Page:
Regeringen i Beijing har masser af selvtillid. Den kan gøre, som den vil. I de seneste par uger har myndighederne slået ned på sine kritikere i en af de største kampagner i et par årtier. Og regeringen ved, at den kan arrestere, kidnappe og chikanere hvem som helst, uden at det på nogen måde får konsekvenser fra det internationale samfund.
Det skriver Nicholas Bequelin, der er senior researcher for Human Rights Watch i denne kommentar på Foreign Policy:
After all, what penalties have been imposed on the Chinese government for having detained Liu Xiaobo’s wife since October without legal justification, an unprecedented event in the entire history of the Nobel Peace Prize? Is the Chinese government paying any price for the thuggish treatment of the blind legal activist Chen Guangcheng, imprisoned at his home since he was released from prison last September? Has any foreign government expressed public concern at the alarming news that Hu Jia, the health rights advocate and laureate of the 2008 Sakharov Prize for Freedom of Thought, will also suffer house arrest when he is released from prison this June? Has any government expressed public disquiet at the enforced disappearance of no less than four prominent rights lawyers — including Teng Biao, a 2007 recipient of the French Republic’s human rights prize and a lecturer at one of China’s top universities? The list could go on, but the answer is always the same: No.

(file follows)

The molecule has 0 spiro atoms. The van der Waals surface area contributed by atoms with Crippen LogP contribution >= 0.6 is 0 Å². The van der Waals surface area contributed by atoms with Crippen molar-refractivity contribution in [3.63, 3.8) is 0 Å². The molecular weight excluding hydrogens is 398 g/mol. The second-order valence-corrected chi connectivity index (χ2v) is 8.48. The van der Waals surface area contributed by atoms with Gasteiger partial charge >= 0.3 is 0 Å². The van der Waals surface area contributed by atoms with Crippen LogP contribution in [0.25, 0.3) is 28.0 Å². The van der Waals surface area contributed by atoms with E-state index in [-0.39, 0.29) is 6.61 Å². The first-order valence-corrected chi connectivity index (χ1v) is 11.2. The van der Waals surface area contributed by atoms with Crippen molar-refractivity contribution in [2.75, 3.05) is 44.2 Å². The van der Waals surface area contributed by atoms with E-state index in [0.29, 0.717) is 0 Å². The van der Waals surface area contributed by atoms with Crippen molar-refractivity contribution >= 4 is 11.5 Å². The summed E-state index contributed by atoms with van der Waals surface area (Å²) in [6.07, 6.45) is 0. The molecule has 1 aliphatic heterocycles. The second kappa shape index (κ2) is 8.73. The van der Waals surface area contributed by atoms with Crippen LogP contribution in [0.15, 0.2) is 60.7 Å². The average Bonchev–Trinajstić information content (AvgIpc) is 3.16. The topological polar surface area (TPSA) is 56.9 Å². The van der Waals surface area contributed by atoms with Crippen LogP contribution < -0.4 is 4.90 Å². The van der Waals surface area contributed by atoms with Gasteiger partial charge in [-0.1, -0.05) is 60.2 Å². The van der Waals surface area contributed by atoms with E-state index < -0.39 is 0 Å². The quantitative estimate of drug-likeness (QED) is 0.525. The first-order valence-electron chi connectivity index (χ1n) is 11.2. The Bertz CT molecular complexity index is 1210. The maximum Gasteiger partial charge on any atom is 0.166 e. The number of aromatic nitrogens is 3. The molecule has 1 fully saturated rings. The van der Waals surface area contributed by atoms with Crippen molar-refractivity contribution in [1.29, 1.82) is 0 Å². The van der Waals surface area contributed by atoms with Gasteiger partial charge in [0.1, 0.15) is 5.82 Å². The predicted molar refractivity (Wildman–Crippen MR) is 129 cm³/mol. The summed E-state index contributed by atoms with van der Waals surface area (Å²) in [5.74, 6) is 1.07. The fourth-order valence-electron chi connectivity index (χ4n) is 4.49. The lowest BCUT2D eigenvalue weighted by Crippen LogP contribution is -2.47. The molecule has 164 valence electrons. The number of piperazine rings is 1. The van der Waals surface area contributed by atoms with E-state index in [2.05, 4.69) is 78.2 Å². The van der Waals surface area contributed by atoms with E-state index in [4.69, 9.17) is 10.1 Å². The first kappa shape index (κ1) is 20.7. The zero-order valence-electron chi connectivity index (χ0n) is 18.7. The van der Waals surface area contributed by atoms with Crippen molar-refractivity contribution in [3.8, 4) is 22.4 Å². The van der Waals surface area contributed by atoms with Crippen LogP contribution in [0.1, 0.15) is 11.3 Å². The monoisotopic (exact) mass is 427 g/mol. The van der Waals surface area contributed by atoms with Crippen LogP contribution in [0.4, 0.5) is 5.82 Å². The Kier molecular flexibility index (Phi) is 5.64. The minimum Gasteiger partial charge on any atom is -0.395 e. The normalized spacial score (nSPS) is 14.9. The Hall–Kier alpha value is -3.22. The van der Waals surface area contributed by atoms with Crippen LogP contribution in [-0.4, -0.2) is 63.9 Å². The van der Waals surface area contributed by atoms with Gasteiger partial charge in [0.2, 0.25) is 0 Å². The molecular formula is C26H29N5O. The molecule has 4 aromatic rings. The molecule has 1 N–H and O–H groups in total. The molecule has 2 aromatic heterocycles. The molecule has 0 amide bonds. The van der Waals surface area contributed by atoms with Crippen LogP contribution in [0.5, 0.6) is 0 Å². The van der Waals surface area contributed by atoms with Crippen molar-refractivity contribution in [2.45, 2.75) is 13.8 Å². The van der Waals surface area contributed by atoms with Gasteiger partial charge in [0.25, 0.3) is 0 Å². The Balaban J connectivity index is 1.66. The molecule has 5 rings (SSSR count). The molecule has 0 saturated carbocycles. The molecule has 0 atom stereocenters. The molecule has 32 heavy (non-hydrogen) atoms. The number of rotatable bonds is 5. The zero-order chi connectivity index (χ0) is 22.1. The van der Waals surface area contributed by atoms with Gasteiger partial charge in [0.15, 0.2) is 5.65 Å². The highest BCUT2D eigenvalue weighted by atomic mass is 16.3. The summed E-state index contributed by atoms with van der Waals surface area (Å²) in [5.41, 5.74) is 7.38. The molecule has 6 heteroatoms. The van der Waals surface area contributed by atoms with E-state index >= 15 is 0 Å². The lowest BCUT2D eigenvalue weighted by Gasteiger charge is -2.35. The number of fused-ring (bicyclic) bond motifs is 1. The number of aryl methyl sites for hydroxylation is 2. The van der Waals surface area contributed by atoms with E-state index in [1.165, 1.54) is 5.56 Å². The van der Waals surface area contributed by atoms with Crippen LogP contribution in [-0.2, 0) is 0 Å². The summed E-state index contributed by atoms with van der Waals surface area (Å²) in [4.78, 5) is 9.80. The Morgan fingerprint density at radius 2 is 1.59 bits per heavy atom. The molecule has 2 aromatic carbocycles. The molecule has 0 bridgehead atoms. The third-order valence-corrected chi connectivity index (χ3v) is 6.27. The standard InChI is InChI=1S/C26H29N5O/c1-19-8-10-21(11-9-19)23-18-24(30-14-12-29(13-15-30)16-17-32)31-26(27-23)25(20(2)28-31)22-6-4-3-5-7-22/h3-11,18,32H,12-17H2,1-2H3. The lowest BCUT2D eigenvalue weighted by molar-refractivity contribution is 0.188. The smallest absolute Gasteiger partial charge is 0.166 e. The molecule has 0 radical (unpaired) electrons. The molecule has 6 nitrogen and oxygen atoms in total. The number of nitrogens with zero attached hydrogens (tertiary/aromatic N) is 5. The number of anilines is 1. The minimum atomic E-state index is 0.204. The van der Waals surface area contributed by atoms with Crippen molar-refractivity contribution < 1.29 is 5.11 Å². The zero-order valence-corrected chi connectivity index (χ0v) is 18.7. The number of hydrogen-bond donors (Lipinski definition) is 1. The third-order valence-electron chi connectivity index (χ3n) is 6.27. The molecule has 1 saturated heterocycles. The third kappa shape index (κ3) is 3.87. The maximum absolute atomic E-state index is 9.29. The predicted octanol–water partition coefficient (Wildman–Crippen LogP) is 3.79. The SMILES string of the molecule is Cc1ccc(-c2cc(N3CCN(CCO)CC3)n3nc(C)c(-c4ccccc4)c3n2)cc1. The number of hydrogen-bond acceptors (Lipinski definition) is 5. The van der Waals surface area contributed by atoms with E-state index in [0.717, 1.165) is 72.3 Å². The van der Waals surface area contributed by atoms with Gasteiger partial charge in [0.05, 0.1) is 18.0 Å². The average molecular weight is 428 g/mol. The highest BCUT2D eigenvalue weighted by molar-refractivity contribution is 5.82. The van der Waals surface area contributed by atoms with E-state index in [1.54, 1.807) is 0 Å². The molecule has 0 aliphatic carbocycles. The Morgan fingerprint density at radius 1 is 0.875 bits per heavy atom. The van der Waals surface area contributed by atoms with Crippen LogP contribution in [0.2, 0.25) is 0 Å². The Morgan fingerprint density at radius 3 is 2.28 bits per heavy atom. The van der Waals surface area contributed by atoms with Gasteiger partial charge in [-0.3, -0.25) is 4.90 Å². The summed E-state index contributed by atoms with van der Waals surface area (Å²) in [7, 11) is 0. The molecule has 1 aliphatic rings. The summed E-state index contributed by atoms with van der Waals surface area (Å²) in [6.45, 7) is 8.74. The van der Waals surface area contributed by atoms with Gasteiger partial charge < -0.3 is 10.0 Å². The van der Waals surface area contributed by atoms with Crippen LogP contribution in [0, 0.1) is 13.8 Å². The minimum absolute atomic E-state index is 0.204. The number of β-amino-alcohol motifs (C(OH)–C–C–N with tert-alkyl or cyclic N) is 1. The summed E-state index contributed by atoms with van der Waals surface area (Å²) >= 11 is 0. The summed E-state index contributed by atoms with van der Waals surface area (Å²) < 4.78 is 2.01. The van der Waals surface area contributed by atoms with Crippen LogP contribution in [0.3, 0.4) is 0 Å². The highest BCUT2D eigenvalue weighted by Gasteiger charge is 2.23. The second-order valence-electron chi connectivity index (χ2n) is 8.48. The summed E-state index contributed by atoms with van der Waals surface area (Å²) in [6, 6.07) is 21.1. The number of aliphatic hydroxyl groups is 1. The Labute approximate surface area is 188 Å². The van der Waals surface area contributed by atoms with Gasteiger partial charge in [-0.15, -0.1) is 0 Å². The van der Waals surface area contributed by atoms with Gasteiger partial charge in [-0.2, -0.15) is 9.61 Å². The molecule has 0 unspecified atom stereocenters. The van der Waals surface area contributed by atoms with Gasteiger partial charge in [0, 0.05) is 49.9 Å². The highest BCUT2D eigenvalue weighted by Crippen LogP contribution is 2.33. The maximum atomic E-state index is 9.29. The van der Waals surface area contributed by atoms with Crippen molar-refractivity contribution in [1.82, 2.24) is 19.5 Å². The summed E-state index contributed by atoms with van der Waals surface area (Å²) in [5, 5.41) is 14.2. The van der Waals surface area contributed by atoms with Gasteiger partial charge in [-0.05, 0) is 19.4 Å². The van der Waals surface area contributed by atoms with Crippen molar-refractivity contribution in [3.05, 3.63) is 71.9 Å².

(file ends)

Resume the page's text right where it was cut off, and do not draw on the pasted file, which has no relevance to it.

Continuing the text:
The silence of the international community actually encourages Beijing to continue to lower the threshold of tolerance it has for activists in the country, contributing to the rise of the security apparatus in recent years. The battle lines are increasingly clear: the security barons, who oppose legal reforms, versus the citizens who are increasingly demanding precisely such change.
:: Foto – mit foto af en betjent, der forsøger at få udenlandske journalister til at forsvinde fra indgangen til Liu Xiaobo og hans hustru Liu Xias lejlighed